Diabetes is one of the most common chronic diseases in the world. According to the International Diabetes Federation (IDF), one in 11 people aged 20-79 have diabetes. That totals 469 million people in the world.
Diabetes affects almost every organ and organ system of the body eventually. The most important thing that a person suffering from this disease can do to reduce the possibility of complications is to maintain healthy blood glucose levels, which can only be achieved by having a low-carb diet.
In this post, we will see how carbohydrate reduction in food intake can help you control this disease.
Diabetes and the Role of Food
The key component of diabetes is the reduction in the body’s ability to process and use carbohydrates effectively. When we eat carbohydrates, our body breaks them down into smaller units called glucose, which ultimately end up in the blood.
In a normal person, when the level of blood glucose goes up, the pancreas releases a hormone called insulin. This hormone allows the cells of the body to absorb glucose and save it in the form of starch that the body can later metabolize for energy.
For those who do not have diabetes, the level of blood glucose is maintained in a narrow range – something that’s necessary for the body to function properly.
However, this system works differently in diabetic people. There are several types of diabetes, but two of them are the most common.
Diabetes Type 1
In type 1 diabetes, the beta cells of the pancreas that are responsible for making insulin are destroyed by an autoimmune anomaly. As a result, there isn’t enough insulin in the body to regulate blood sugar levels.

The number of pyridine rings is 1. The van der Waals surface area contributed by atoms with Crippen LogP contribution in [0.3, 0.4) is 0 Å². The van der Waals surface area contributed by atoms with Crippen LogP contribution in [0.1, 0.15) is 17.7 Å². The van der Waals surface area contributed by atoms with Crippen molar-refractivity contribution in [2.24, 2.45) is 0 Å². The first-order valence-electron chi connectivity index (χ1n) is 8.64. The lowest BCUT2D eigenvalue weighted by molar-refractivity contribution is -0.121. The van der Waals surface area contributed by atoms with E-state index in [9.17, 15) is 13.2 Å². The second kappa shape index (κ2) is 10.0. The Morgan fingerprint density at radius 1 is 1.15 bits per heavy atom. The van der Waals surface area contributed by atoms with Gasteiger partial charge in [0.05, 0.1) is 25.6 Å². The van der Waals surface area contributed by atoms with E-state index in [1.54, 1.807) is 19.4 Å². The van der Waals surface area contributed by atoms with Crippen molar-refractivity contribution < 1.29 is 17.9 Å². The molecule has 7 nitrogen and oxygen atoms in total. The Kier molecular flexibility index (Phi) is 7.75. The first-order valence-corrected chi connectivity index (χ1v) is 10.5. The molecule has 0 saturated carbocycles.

Patients who have type 1 diabetes need to inject insulin regularly.
Diabetes Type 2
In type 2 diabetes, the beta cells produce insulin, but the cells of the body develop insulin resistance. In response, the beta cells have to produce more insulin. But as the resistance persists, they eventually give up.
Patients who have type 2 diabetes can manage their blood sugar level by medications that reverse insulin resistance/tolerance. However, eventually, they too will have to resort to externally injecting insulin.
How Can Carbohydrate Reduction be Helpful for Managing Diabetes?
The food we consume is made up of three main types of nutrients: proteins, fats, and carbohydrates. Out of these three, carbs have the most impact on blood glucose levels; that’s why reducing the number of carbs in food intake can help manage diabetes.
There are a number of studies that have established that a low-carb diet can be a viable treatment for diabetes type 2. Researchers Eric C. Westman and Mary C. Vernon stated that a low-carb diet was the standard treatment of diabetes type 2 before insulin was discovered in 1921.
Moreover, according to the real-world data collected and analyzed by StuffThatWorks.health, carbohydrate reduction is the #1 most effective treatment to type 2 diabetes, and worked in the following ways:
- Extremely well for 14% of the people who tried it.
- Very well in 23% of the cases.
- Fairly well for 35% of the diabetes patients.
A study by Jörgen V. Nielsen and Eva A. Joensson, published by the National Institute of Health of the U.S., found that people with type 2 diabetes who ate a low-carb diet for six months could easily manage their disease if they stuck to the diet. The effects were significant even three years after the treatment.
Despite all this scientific evidence, eliminating carbs totally from your diet isn’t the best approach to managing diabetes. There is an optimal level of carbs that you need to consume to control this condition, while also remaining healthy.
The Optimal Carb Intake for Managing Diabetes
The ideal level of carbohydrate intake for people who have type 2 diabetes is a controversial topic among the medical community.
According to a study by William S. Yancy and Marjorie Foy, published by the National Institute of Health, a significant reduction in blood glucose levels and body weight was observed in people who had their carbohydrate intake restricted to 20 grams a day.